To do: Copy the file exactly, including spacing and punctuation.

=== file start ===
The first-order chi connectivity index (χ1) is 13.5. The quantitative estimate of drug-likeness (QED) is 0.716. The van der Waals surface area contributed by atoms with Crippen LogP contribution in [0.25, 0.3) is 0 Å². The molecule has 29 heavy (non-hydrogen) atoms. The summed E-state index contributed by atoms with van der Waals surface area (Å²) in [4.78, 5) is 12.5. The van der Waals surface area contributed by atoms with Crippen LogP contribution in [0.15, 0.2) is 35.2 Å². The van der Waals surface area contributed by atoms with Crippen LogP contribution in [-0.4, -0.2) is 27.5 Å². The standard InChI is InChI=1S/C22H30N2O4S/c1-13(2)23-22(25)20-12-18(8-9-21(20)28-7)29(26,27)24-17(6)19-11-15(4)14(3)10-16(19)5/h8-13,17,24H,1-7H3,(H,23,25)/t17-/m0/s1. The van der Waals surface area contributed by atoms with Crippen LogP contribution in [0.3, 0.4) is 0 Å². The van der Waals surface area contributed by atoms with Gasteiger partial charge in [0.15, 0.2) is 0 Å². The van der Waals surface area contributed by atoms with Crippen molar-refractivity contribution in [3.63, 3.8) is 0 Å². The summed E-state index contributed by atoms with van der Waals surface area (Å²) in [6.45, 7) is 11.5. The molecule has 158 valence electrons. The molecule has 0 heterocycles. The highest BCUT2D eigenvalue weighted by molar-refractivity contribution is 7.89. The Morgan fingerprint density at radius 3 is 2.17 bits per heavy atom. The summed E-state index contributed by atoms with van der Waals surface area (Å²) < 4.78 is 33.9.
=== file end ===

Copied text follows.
The first-order chi connectivity index (χ1) is 13.5. The quantitative estimate of drug-likeness (QED) is 0.716. The van der Waals surface area contributed by atoms with Crippen LogP contribution in [0.25, 0.3) is 0 Å². The molecule has 29 heavy (non-hydrogen) atoms. The summed E-state index contributed by atoms with van der Waals surface area (Å²) in [4.78, 5) is 12.5. The van der Waals surface area contributed by atoms with Crippen LogP contribution in [0.15, 0.2) is 35.2 Å². The van der Waals surface area contributed by atoms with Crippen LogP contribution in [-0.4, -0.2) is 27.5 Å². The standard InChI is InChI=1S/C22H30N2O4S/c1-13(2)23-22(25)20-12-18(8-9-21(20)28-7)29(26,27)24-17(6)19-11-15(4)14(3)10-16(19)5/h8-13,17,24H,1-7H3,(H,23,25)/t17-/m0/s1. The van der Waals surface area contributed by atoms with Crippen LogP contribution in [0.3, 0.4) is 0 Å². The van der Waals surface area contributed by atoms with Gasteiger partial charge in [0.15, 0.2) is 0 Å². The van der Waals surface area contributed by atoms with Crippen molar-refractivity contribution in [3.63, 3.8) is 0 Å². The summed E-state index contributed by atoms with van der Waals surface area (Å²) in [6.45, 7) is 11.5. The molecule has 158 valence electrons. The molecule has 0 heterocycles. The highest BCUT2D eigenvalue weighted by molar-refractivity contribution is 7.89. The Morgan fingerprint density at radius 3 is 2.17 bits per heavy atom. The summed E-state index contributed by atoms with van der Waals surface area (Å²) < 4.78 is 33.9.